A thing, in this case, a "fiat dollar" cannot be evil since morality only applies to beings with volition.

"The contradictions and outlandish fictions of both the Lockean and the socialist solution disappear in thin air the instant we cease to maintain the arbitrary supposition that one needs a right to own valuable resources. This supposition originates in an atavistic belief that everything should belong to everybody or shared equally, and any departure from this norm requires a justification, an excuse of some kind." -- Anthony De Jasay
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November 16, 2013, 05:53:47 PM
 #48

NO it would lead me to a Alt coin, heh. 

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November 17, 2013, 05:14:18 AM
 #49

the failure of Bitcoin due to competition with a more successful form of crypto-currency would obviously only serve to strongly reinforce my assumptions as to the merits of the basic idea.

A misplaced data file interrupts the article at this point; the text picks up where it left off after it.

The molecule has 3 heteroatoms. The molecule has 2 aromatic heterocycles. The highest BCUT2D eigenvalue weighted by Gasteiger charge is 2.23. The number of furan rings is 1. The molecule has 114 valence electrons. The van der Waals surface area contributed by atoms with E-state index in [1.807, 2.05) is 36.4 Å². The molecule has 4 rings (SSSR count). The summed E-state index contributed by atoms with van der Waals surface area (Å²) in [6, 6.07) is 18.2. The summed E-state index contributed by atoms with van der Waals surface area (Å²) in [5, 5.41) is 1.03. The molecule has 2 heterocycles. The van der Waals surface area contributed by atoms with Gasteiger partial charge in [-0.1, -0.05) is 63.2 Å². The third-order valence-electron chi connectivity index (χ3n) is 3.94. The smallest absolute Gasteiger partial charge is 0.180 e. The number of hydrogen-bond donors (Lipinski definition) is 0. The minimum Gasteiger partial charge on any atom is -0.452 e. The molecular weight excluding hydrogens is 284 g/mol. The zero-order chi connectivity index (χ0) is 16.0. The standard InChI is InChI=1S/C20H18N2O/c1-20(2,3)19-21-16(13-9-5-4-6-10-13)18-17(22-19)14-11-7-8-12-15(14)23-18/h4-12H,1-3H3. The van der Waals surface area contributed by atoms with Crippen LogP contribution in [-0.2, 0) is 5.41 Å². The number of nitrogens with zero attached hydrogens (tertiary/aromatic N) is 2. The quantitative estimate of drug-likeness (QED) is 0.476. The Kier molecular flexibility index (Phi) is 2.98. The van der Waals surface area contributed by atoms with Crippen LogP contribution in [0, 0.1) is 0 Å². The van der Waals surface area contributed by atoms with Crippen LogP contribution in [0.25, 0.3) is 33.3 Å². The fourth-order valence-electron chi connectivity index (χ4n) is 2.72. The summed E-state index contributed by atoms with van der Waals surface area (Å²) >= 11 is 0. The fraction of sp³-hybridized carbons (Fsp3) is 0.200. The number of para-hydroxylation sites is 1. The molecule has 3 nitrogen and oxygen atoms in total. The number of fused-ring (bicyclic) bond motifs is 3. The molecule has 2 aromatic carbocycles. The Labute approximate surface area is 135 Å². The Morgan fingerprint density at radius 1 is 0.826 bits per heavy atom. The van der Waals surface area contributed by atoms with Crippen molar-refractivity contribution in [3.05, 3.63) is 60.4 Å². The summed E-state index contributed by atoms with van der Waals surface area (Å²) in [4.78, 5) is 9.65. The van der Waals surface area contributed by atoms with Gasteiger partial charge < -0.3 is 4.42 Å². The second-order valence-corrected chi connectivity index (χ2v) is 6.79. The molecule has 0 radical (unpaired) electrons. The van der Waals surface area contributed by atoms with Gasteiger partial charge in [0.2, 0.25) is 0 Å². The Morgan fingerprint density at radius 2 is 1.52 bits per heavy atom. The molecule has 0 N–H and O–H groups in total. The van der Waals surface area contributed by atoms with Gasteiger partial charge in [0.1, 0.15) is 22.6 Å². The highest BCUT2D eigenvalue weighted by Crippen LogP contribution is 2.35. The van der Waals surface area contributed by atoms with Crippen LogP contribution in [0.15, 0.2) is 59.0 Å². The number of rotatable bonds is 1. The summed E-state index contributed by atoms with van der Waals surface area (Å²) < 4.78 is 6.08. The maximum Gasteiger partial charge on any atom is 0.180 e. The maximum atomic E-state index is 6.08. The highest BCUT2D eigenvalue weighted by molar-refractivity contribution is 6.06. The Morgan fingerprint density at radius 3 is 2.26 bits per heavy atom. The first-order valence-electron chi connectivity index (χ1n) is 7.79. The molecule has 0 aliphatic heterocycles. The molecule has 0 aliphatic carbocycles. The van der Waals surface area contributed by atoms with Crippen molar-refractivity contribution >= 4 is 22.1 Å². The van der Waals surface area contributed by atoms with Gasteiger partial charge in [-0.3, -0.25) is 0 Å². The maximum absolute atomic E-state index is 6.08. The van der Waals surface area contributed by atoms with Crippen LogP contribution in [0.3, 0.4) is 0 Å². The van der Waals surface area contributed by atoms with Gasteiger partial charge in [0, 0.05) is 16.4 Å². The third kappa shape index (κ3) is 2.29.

Bitcoin's failure due to some kind of unilateral implosion would definitely lead to reassessment.

Since you didn't state if you view the "merits" positively or negatively, your statement appears to be ambiguous.

I assume the first sentence means you view competition as one of the positive aspects of decentralization. I agree.

However, you could also mean that competition means crypto-currencies are inherently inflationary, which is what I hear as a criticism from my silverbug friends.